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- Refurbished Pollock masterpiece goes on display
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- States wrestle with developing, restricting drones
- Japan marks 3rd anniversary of tsunami disasters
By David Keene
Conference showed that the values Reagan cherished still endure
Topic - United States Agency For International Development
Vermont Law School has received a $700,000 grant extension from the U.S. Agency for International Development to expand programs in Southeast Asia through September 2015.
Seeking crucial help for a key Middle Eastern ally, President Barack Obama announced late Friday that he will ask Congress to approve a new round of financial aid for Jordan, which is struggling to manage the influx of hundreds of thousands of refugees from the civil war in Syria.
President Obama emphasized global religious freedom in remarks at the 2014 National Prayer Breakfast, while the head of the U.S. Agency for International Development stressed a social welfare message based on a New Testament passage.
In the latest evidence of costly nation-building gone awry, government investigators found that a U.S.-funded school built for Afghans at the expense of U.S. taxpayers is still incomplete after five years of work, and now needs repairs to fix "a leaking roof, defective electrical wiring, and an improperly sloped terrace roof."
Just because Congress reached an agreement in December to exceed the 2014 sequestration spending caps by $45 billion doesn't mean lawmakers are required to spend every single penny and keep throwing good money at bad government programs.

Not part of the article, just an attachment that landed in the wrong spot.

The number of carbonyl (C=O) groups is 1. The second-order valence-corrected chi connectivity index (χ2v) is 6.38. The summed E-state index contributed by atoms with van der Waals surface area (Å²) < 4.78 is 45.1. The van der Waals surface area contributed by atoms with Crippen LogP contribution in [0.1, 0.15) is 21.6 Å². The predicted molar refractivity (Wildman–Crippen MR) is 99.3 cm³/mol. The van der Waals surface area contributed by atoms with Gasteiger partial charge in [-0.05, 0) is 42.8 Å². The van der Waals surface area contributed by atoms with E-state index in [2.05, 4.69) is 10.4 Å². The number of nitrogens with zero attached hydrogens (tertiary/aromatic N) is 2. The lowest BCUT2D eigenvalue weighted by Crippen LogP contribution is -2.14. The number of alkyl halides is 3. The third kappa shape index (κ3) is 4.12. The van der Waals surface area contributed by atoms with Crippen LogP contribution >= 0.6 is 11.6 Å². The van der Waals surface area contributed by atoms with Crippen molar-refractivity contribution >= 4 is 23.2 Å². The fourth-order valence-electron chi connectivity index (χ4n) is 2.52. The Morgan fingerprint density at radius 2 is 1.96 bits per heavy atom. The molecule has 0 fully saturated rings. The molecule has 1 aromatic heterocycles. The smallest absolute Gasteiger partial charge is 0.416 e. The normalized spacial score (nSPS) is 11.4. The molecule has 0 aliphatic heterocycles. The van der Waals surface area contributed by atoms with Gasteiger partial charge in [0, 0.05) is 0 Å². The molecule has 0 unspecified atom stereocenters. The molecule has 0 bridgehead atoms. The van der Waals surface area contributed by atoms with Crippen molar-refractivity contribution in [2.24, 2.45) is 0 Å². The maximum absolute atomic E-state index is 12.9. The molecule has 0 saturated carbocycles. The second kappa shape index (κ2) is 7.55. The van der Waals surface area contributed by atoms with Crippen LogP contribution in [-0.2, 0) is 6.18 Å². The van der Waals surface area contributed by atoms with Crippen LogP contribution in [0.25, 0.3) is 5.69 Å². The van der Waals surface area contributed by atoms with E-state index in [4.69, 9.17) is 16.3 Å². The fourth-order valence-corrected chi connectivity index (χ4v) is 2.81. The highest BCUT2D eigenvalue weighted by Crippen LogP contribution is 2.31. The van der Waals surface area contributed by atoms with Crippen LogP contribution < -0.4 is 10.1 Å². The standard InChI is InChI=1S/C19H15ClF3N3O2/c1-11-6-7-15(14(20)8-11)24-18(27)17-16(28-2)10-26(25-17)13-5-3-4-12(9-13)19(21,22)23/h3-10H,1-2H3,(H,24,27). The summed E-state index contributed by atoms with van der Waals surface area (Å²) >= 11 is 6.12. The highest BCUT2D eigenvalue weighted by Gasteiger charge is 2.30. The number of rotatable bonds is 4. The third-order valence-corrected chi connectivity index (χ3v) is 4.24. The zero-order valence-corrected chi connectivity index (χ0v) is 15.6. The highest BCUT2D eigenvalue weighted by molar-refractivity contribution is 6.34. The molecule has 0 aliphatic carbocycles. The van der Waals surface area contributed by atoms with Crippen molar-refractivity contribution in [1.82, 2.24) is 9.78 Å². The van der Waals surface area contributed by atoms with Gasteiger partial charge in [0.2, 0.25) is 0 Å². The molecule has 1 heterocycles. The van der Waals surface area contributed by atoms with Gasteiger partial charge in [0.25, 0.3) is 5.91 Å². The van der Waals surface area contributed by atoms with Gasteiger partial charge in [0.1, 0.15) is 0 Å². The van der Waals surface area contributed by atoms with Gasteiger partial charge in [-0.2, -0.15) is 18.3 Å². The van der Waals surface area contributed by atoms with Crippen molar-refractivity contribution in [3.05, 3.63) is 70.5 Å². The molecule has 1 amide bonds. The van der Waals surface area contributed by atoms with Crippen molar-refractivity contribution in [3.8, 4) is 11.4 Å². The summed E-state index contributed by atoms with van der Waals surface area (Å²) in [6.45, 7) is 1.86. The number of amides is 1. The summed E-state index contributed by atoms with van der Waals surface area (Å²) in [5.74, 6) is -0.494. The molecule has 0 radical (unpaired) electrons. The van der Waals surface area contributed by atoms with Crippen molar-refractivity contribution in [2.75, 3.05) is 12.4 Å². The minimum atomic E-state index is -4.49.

President Obama's brain trust on Afghanistan does not know how much the U.S. spends on the war each year or the American cost in lost lives on the battlefield.
President Obama's brain trust on Afghanistan does not know much the U.S. spends on the war each year or the American cost in lost lives on the battlefield.
Israel soon may give 7.7 square miles of land in the West Bank that it has controlled since the signing of the 1993 Oslo Accords to the Palestinian Authority for farming.
The U.S. Marines' newest and in some quarters most controversial transport airplane is showing the world what it's got — for the sake of the victims of Typhoon Haiyan, and perhaps its own future.
China, the world's second-largest economy and a key member of the Asia-Pacific community of nations, is providing the Philippines with an initial disaster relief package totaling $100,000 — an international example of the government's stingy response to humanitarian disasters.
Food, water and medical supplies trickled into hard-hit areas of the Philippines on Tuesday, as the U.S. dispatched an aircraft carrier group to lend aid and the U.N. appealed for $301 million in emergency assistance to help survivors of Typhoon Haiyan, which killed at least 2,000 people.
The U.S. has quietly decided to release more than $1.6 billion in military and economic aid to Pakistan that was suspended when relations between the two countries disintegrated over the covert raid that killed Osama bin Laden and deadly U.S. airstrikes against Pakistani soldiers.
Three years after an earthquake in Haiti that left 230,000 people dead, barely a third of U.S. promised aid has been given out and the aid effort faces ongoing challenges, a federal watchdog says.
With many of its lawyers on furlough during the government shutdown, the Justice Department on Tuesday sought to delay a long-running False Claims Act case accusing a company of fraud to win millions of dollars in hurricane-reconstruction work.
Hours into the federal government's shutdown, the negative effects were already showing around the Washington area.